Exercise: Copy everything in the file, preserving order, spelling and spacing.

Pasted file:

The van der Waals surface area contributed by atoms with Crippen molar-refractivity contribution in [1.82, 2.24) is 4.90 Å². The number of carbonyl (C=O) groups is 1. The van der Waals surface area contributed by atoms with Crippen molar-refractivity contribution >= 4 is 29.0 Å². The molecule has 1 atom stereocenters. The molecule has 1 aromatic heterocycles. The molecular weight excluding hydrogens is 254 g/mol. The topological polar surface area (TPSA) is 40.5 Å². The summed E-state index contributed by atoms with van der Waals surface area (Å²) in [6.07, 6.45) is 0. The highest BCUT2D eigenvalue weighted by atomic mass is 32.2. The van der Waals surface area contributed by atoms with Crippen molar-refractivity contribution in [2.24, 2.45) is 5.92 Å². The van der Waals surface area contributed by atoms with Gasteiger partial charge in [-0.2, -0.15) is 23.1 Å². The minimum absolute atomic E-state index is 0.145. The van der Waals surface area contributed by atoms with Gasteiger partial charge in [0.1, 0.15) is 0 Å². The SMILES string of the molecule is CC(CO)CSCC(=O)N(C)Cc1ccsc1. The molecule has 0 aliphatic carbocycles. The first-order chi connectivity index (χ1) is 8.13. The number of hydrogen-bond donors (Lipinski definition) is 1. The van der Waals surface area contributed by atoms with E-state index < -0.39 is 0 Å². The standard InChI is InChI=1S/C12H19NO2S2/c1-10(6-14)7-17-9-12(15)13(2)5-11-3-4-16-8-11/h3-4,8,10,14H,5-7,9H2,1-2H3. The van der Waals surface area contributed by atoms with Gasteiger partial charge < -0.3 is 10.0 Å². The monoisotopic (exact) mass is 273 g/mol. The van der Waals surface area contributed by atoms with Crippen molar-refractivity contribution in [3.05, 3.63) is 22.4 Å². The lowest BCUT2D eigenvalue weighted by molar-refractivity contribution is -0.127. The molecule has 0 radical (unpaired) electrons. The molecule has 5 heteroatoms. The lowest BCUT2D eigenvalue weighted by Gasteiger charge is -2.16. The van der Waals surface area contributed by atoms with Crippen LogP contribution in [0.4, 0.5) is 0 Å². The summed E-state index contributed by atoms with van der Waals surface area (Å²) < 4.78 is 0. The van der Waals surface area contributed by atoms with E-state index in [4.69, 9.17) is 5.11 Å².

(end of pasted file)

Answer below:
The van der Waals surface area contributed by atoms with Crippen molar-refractivity contribution in [1.82, 2.24) is 4.90 Å². The number of carbonyl (C=O) groups is 1. The van der Waals surface area contributed by atoms with Crippen molar-refractivity contribution >= 4 is 29.0 Å². The molecule has 1 atom stereocenters. The molecule has 1 aromatic heterocycles. The molecular weight excluding hydrogens is 254 g/mol. The topological polar surface area (TPSA) is 40.5 Å². The summed E-state index contributed by atoms with van der Waals surface area (Å²) in [6.07, 6.45) is 0. The highest BCUT2D eigenvalue weighted by atomic mass is 32.2. The van der Waals surface area contributed by atoms with Crippen molar-refractivity contribution in [2.24, 2.45) is 5.92 Å². The van der Waals surface area contributed by atoms with Gasteiger partial charge in [-0.2, -0.15) is 23.1 Å². The minimum absolute atomic E-state index is 0.145. The van der Waals surface area contributed by atoms with Gasteiger partial charge in [0.1, 0.15) is 0 Å². The SMILES string of the molecule is CC(CO)CSCC(=O)N(C)Cc1ccsc1. The molecule has 0 aliphatic carbocycles. The first-order chi connectivity index (χ1) is 8.13. The number of hydrogen-bond donors (Lipinski definition) is 1. The van der Waals surface area contributed by atoms with E-state index < -0.39 is 0 Å². The standard InChI is InChI=1S/C12H19NO2S2/c1-10(6-14)7-17-9-12(15)13(2)5-11-3-4-16-8-11/h3-4,8,10,14H,5-7,9H2,1-2H3. The van der Waals surface area contributed by atoms with Gasteiger partial charge < -0.3 is 10.0 Å². The monoisotopic (exact) mass is 273 g/mol. The van der Waals surface area contributed by atoms with Crippen molar-refractivity contribution in [3.05, 3.63) is 22.4 Å². The lowest BCUT2D eigenvalue weighted by molar-refractivity contribution is -0.127. The molecule has 0 radical (unpaired) electrons. The molecule has 5 heteroatoms. The lowest BCUT2D eigenvalue weighted by Gasteiger charge is -2.16. The van der Waals surface area contributed by atoms with Crippen LogP contribution in [0.4, 0.5) is 0 Å². The summed E-state index contributed by atoms with van der Waals surface area (Å²) < 4.78 is 0. The van der Waals surface area contributed by atoms with E-state index in [4.69, 9.17) is 5.11 Å².